View Poll Results: Is the statement in the first post of this thread true or false?
It is true 8 34.78%
It is false 15 65.22%
Voters: 23. You may not vote on this poll

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Jan 02, 2017, 01:46 AM
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ShoeDLG's Avatar
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Momentum Survey


Is the following statement true or false?

When a vehicle moves horizontally through the air, and the air exerts an upward force on the vehicle equal to the vehicle’s weight, Newton’s Laws require the air’s downward momentum to increase at a rate equal to the vehicle’s weight.
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Jan 02, 2017, 01:50 AM
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Jan 03, 2017, 03:47 PM
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I believe it is true, based on quite a nice explanation here:

https://www.grc.nasa.gov/www/k-12/airplane/momntm.html

As I understand it, we need to make assumption that the considered system is airplane+infinite amout of air. If the ground is added, then the downwash eventually generates a force equal to the airplane weight acting on the ground. This negates the force of gravity that the plane exerts on Earth, so that a flying airplane is not pulling the Earth up
Jan 03, 2017, 04:12 PM
B for Bruce
BMatthews's Avatar
This came up in a previous thread about lift and how or if the momentum eventually exerted a force on the earth itself connected through the air.

I also recall that someone pointed out that airfoils in wind tunnel videos don't show any sort of downwash behind the trailing edge because with a wing of infinite span (or with big end walls like in a wind tunnel to simulate the infinite span) that there is no downwash. Only on "real" wings with wing tips can downwash effects be shown. Yet wings in wind tunnels certainly do produce lift.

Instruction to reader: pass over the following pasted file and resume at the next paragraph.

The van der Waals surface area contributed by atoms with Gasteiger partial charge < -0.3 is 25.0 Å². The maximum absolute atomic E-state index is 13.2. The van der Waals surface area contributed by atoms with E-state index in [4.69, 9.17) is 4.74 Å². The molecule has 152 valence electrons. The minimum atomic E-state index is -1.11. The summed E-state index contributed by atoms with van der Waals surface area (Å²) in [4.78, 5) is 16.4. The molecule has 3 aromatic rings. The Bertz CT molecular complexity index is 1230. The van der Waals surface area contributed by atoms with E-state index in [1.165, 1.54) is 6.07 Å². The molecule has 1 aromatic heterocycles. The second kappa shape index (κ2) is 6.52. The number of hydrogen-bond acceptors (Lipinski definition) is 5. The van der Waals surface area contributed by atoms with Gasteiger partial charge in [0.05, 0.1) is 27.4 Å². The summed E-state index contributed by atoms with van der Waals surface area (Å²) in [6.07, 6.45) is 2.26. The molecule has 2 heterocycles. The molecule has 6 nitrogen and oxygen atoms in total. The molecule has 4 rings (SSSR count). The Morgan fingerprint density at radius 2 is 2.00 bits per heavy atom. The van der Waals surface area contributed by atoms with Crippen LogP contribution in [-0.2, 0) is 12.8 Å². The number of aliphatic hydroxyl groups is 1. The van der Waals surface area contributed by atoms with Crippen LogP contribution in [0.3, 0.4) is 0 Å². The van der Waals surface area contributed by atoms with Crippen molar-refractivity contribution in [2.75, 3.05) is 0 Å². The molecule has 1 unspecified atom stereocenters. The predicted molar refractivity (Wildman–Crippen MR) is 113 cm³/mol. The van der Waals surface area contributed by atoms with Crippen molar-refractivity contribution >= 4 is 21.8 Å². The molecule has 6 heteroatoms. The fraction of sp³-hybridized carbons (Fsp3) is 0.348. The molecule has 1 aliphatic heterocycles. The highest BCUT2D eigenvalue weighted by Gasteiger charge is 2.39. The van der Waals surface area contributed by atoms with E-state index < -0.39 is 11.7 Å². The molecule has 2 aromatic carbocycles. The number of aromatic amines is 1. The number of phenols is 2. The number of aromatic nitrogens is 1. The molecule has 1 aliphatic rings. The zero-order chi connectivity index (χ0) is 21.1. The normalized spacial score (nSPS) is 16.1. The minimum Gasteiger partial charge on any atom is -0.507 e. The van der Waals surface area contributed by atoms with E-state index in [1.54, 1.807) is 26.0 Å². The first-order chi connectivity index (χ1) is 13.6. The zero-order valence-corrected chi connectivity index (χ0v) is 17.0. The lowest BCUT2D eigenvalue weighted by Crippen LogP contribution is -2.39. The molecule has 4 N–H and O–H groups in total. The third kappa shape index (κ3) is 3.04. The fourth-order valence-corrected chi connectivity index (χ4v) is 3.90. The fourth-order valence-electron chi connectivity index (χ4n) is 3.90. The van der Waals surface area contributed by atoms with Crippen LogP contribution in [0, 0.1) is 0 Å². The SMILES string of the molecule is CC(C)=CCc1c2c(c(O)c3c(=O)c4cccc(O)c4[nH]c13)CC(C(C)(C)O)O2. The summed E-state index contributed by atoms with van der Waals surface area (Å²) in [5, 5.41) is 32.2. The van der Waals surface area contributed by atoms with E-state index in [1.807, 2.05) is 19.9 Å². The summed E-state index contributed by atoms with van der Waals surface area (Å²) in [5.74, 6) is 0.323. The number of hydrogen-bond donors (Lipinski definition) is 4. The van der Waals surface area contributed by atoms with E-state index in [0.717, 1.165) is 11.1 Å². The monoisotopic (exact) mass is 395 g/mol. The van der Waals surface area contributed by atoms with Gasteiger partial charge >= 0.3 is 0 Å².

So it seems like there's more going on than just "air being pushed down".

Remember too that at one time it was all about measuring the pressure distribution over and under the wing. And the amount of lift produced was able to be shown to be equal to the summation of the pressure differential observed over the area of the wing under measurement. And it was that pressure differential that was seen as the provider of the lift observed....

Yet there can be only one.... or can there? Is one thing the cause of the other? Can either exist without the other? Well, in a wind tunnel we seem to have an example of one without the other. Or is it just that the momentum transfer that normally results on an "open wing" confined or changed into something different due to the effect of an infinite span wing?

I also wonder about this downwash effect and even about the connection back to the ground. Oh, I'm not saying that there is no downwash. But perhaps it's not as strong as it is made out to be?